government

Flooded with requests for public records, local officials want to put limits on how much information public servants have to make available to the public.  

The concepts have long been enshrined in Washington state law:

  • Information held by the government belongs to the people.
  • Public access to that information is essential to a functioning democracy.

President Obama plans to ask Congress for $755 million in cancer-research funding as part of his 2017 budget, according to the White House.

That would bring the funding total to nearly $1 billion over the next two years to accelerate what the president called a "moonshot" to try to eliminate cancer. Congress has already approved $195 million in research funding in 2016.

One month down, two to go.

For unemployed adults in 22 states, that's how long they can count on help with the grocery bills: Starting this January, they have three months to find a job or lose their food assistance.

SNAP benefits — formerly known as food stamps — have been tied to employment for two decades. Unless they are caring for children or unable to work, adults need to have a job to receive more than three months of benefits.

One of the Northwest’s selling points is its cheap hydropower. That’s why in recent years data centers have sprouted along the Columbia River in both Washington and Oregon.

But in north central Washington, an emerging power-hungry industry is meeting with some resistance. It involves the making and managing of the virtual currency called bitcoin.

The Jungle: a green beltway east of Interstate 5 where dozens of homeless people live.
KUOW Photo/Gil Aegerter

Advocates for the homeless have welcomed Seattle’s new tent cities and RV parking for homeless people. But they condemn the ongoing sweeps of illegal campsites. Mayor Ed Murray said Tuesday's shootings in a homeless encampment only reinforced the need to move people out of them.

People from three Pacific island nations have the right to live and work in the United States, thanks to a unique 1986 treaty. But a separate Congressional action 20 years ago means that they are not eligible for Medicaid -- even those who become taxpayers.

Many have settled in Oregon, where lawmakers will consider a bill in February that would require the state to subsidize medical care for people from these nations.

The Marshall Islands are an independent nation made up of more than 1,000 small islands near the equator, about 2,000 miles southwest of Hawaii.

Oregon lawmakers return to the state Capitol Monday for a whirlwind legislative session. Legislators are expected to debate topics such as the minimum wage, corporate taxes, and gun control.

A federal judge ordered the organizer of the Oregon wildlife refuge occupation, Ammon Bundy, and his brother, Ryan, held without bail.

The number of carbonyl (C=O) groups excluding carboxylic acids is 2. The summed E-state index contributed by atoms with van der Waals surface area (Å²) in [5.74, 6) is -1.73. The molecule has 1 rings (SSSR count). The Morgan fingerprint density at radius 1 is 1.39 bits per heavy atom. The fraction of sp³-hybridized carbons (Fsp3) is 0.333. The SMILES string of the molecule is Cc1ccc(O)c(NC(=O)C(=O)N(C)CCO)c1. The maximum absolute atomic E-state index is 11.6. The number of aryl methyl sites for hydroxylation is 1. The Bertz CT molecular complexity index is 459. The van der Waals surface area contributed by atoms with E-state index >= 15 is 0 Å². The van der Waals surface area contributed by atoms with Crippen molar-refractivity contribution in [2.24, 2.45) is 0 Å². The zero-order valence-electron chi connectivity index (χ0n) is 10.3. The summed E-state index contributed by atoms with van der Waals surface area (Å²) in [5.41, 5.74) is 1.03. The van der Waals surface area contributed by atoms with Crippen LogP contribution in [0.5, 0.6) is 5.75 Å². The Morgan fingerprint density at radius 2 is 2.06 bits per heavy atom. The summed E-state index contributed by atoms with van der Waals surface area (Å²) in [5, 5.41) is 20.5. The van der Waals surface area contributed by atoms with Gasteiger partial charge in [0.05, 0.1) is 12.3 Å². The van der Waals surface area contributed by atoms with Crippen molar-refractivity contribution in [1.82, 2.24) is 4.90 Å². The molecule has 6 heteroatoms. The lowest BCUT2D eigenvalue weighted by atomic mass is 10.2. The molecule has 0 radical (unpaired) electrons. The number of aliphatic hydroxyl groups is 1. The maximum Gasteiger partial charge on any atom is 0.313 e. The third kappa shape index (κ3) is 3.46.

'Week in Review' panel Mike McGinn, Joni Balter, Bill Radke and Paul Guppy.
KUOW Photo/Bond Huberman

What's the way to help homeless citizens and protect the rights of neighborhood residents? Also, Seattleites hiring private security guards – necessary protection or needless fear? And is it time to extend marijuana rights further?

Bill Radke looks for answers with former Mayor Mike McGinn, Washington Policy Center’s Paul Guppy and Seattle Channel’s Joni Balter.

The Tesoro refinery in Anacortes, one of Washington's top 10 sources of greenhouse gases.
Flickr Photo/Scott Butner (CC BY NC ND 2.0)/https://flic.kr/p/e4EJ5B

The biggest climate polluters in Washington have been identified, according to numbers out this week: the TransAlta coal-burning power plant in Centralia, the BP oil refinery at Cherry Point and the Shell Oil refinery in Anacortes.

As the state gears up to regulate climate-harming pollution, the Washington Department of Ecology has been tracking emissions from the state's biggest sources.

Washington Governor Jay Inslee said he’s “undaunted” after a partisan dust up over school funding. The Democrat Thursday sounded a hopeful note that lawmakers will find common ground.

Are these animals spies? This one was behind bars.

Jan 28, 2016
7
State media

A strange bit of news made its way out of the Middle East this week. Lebanon had detained a griffon vulture on suspicion of espionage. The bird was tagged for tracking by Tel Aviv University, but the GPS transmitter apparently raised suspicion this Mossad agent bird was up to no good. 

Strange as it might seem, this is hardly the first time an animal has been accused of spying, let alone an Israeli animal. 

Washington prison officials have said a computer programming error led to the accidental early release of more than 3,000 inmates over 13 years. Documents obtained by public radio reveal that a decade ago sentencing calculation errors plagued a major IT upgrade.

Oregon and Washington fish and wildlife officials are debating whether to close the only Columbia River sturgeon fishery below Bonneville Dam to protect the fish until the population rebounds.

Once again this week, an investigation into Planned Parenthood's alleged sale of fetal tissue came up empty.

Pages